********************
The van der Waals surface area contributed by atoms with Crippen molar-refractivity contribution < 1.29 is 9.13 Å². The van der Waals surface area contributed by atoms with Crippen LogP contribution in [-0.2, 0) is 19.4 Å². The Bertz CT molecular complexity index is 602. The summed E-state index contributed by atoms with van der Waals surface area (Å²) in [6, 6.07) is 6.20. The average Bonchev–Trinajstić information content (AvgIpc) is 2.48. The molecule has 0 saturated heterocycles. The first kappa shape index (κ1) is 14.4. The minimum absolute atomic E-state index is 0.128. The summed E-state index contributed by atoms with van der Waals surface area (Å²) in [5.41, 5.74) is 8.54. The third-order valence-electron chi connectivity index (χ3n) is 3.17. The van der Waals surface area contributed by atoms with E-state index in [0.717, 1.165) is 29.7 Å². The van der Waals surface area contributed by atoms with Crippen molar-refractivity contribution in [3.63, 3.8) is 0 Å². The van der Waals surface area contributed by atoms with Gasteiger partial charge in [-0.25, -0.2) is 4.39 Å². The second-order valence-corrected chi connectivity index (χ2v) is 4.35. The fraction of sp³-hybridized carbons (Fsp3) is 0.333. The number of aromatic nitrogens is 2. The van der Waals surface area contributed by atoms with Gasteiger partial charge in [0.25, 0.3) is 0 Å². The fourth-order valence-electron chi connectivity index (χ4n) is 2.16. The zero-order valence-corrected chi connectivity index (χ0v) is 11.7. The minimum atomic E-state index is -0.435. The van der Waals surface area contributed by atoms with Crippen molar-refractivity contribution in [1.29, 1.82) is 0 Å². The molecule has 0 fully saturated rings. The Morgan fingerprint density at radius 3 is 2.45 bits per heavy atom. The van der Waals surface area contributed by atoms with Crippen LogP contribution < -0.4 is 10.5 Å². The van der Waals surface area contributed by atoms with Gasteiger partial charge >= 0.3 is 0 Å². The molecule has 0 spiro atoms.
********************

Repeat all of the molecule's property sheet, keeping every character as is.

The van der Waals surface area contributed by atoms with Crippen molar-refractivity contribution < 1.29 is 9.13 Å². The van der Waals surface area contributed by atoms with Crippen LogP contribution in [-0.2, 0) is 19.4 Å². The Bertz CT molecular complexity index is 602. The summed E-state index contributed by atoms with van der Waals surface area (Å²) in [6, 6.07) is 6.20. The average Bonchev–Trinajstić information content (AvgIpc) is 2.48. The molecule has 0 saturated heterocycles. The first kappa shape index (κ1) is 14.4. The minimum absolute atomic E-state index is 0.128. The summed E-state index contributed by atoms with van der Waals surface area (Å²) in [5.41, 5.74) is 8.54. The third-order valence-electron chi connectivity index (χ3n) is 3.17. The van der Waals surface area contributed by atoms with E-state index in [0.717, 1.165) is 29.7 Å². The van der Waals surface area contributed by atoms with Crippen molar-refractivity contribution in [3.63, 3.8) is 0 Å². The van der Waals surface area contributed by atoms with Gasteiger partial charge in [-0.25, -0.2) is 4.39 Å². The second-order valence-corrected chi connectivity index (χ2v) is 4.35. The fraction of sp³-hybridized carbons (Fsp3) is 0.333. The number of aromatic nitrogens is 2. The van der Waals surface area contributed by atoms with Gasteiger partial charge in [0.25, 0.3) is 0 Å². The fourth-order valence-electron chi connectivity index (χ4n) is 2.16. The zero-order valence-corrected chi connectivity index (χ0v) is 11.7. The minimum atomic E-state index is -0.435. The van der Waals surface area contributed by atoms with Crippen molar-refractivity contribution in [1.29, 1.82) is 0 Å². The molecule has 0 fully saturated rings. The Morgan fingerprint density at radius 3 is 2.45 bits per heavy atom. The van der Waals surface area contributed by atoms with Crippen LogP contribution < -0.4 is 10.5 Å². The van der Waals surface area contributed by atoms with Gasteiger partial charge >= 0.3 is 0 Å². The molecule has 0 spiro atoms.